There’s a delicious moment near the finale of Zero Dark Thirty. A moment of profound giddy finality. It happens toward the end of the assault upon the Osama bin Laden residence/fortress in Abbottabad, when two U.S. Seals are crouched and aiming weapons just outside the doorway to Bin Laden’s third-floor room. And one of them says in a raspy half-whisper, “Osama?” Pause and again: “Osama?” He might as well be saying, “Your destiny…we’re here!…come to us!”
I’ve never flown with an all-gay crew of flight attendants but whatever. Gay guys are always a tad more responsive, just a tad more alert and obliging. Gays guys in the skies. Dancing, singing…all gay, all the time. Hopefully this new Pedro Almodovar film will debut in Cannes next May. All Pedro films are perfect, even the lesser ones.
There is no bloody horror, no body count, no level of carnage that will stop the National Rifle Association from preventing any restrictions on the availability or purchasing of firearms in the US of A. Any determined nutter in the world can weapon up and barge into a school and shoot as many kids as he/she wants. This is America. This is the culture and the country that we’ve made for ourselves. Congratulations once again to the gun lobby, assholes, crusty rural Republican militants, cowards, gun fiends.
Presumed NRA response: This more than ever makes an argument for the free and unrestricted availability of firearms to one and all, because if the right Dirty Harry had been in the Newton school and was packing, he/she could have taken out the shooter and saved lives.
I know Newtown, Connecticut, fairly well. Winding woodsy blacktop roads, expensive homes, hills and dips, ponds, open fields, deer. I drive through Newtown every time I make my way from Wilton or Westport to my mom’s assisted living facility in Southbury.
27 dead, 20 of them kids, possibly all from the same kindergarten class. 6 adults dead plus the shooter.
But The New York Post — and other media outlets citing police sources are now reporting that the shooter is not 24-year-old Ryan Lanza but his brother, 20-year-old Adam Lanza, who killed his mother, a kindergarten teacher at Sandy Hook and possibly another person at a Connecticut home close to the school, who reports say is another relative. Ryan Lanza is alive and has been questioned by police,
The deceased shooter was 20 year-old Adam Lanza. (His bother, 24 year-old Ryan Lanza, was incorrectly identified as the shooter earlier today.) The mother of the Lanza brothers, also dead, was a teacher at Sandy Hooks school. The shooter was reportedly dressed in black commando garb like the wackjob who wasted moviegoers in Aurora, Colorado. One Glock, one Sig Sauer.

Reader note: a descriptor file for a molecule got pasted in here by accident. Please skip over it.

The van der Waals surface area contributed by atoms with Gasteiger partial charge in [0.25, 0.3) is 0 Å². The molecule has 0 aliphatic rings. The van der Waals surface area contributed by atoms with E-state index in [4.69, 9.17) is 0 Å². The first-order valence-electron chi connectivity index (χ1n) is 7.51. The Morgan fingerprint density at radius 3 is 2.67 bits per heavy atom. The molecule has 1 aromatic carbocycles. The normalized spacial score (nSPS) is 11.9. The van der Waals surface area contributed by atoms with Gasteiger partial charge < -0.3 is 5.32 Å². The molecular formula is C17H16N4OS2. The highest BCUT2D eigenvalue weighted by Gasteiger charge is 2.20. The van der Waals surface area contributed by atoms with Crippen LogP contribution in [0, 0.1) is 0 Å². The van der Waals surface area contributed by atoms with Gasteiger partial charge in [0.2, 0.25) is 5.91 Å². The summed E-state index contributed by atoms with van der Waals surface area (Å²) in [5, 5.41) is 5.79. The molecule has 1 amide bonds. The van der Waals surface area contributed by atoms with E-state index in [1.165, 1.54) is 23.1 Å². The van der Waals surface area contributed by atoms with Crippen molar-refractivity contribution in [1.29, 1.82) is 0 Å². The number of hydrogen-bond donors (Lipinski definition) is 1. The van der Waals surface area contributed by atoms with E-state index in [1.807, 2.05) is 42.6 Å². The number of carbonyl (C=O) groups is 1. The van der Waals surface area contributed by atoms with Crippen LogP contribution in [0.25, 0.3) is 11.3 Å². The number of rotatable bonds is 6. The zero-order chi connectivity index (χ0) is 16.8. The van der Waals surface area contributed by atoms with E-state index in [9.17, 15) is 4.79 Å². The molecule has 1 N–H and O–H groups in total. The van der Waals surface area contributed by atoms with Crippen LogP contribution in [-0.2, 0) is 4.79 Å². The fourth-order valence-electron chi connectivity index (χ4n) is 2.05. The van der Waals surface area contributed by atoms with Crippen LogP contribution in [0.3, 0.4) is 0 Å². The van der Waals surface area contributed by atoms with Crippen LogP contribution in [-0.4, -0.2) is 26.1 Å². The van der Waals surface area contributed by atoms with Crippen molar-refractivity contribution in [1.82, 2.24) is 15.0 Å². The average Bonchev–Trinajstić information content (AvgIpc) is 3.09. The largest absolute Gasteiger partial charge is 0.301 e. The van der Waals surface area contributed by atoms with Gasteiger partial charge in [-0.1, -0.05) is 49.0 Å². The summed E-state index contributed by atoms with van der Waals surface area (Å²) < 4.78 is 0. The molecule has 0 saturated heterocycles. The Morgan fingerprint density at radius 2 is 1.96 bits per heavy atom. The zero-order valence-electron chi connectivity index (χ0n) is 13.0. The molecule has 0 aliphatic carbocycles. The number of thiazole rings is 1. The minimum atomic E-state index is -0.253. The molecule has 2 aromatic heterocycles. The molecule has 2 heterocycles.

At the end of his review of Ken and Sarah Burns’ The Central Park Five, New Yorker critic David Denby writes that news of the innocence of the five defendants in the 1989 Central Park rape case “got nowhere near the attention that the professions of their guilt did. Few people seemed to want to know. The five men initiated a civil lawsuit against the city that has dragged on for nearly a decade. This movie should hasten some sort of final reckoning.”
That’s a chickenshit way of putting it. There’s absolutely no logical way to dispute that the defendants, now in their late 30s, are entitled to be compensated for being railroaded into jail and having their youth destroyed by a racist and callous justice system. And yet Denby and his editors decided to beat around the bush with a namby-pamby generality.
Here’s how I put it on 10.30: “New York City needs to do more than simply admit error in case of the wrongly-convicted, wrongly-imprisoned Central Park Five — Antron McCray, Kevin Richardson, Raymond Santana, Kharey Wise and Yusef Salaam. Nine years ago the five filed a federal lawsuit against the city, seeking $50 million each in damages or $250 million total. If anyone deserves to be financially compensated for a perversion of justice, it’s these guys. Let’s hope that the five full financial compensation.”
In this Gold Derby podcast, Awards Daily‘s Sasha Stone half-predicts that Quentin Tarantino is going to take David O’Russell‘s Best Director Oscar nomination slot. How could this possibly happen given the dead cold fact that Django Unchained is a grotesquely overpraised spaghetti western jape? I’m not going to throw up now. I’m going to wait. The other forehead-smacker comes when Tom O’Neil states that Django is more or less the same kettle of violent, blood-spattered fish as No Country For Old Men.
Deadline‘s Pete Hammond is interviewed by colleague David Bloom about the Golden Globe nominations and everything else that has happened over the last couple of weeks. Hammond is a sharp reporter, but how can he not mention how it feels to have your soul pour onto the floor like sand? Hammond, a down -to-it, all-business type of guy, doesn’t even allude to repulsion, sadness, depression, grief…none of it. And yet these feelings are threaded into the race as much as anything else.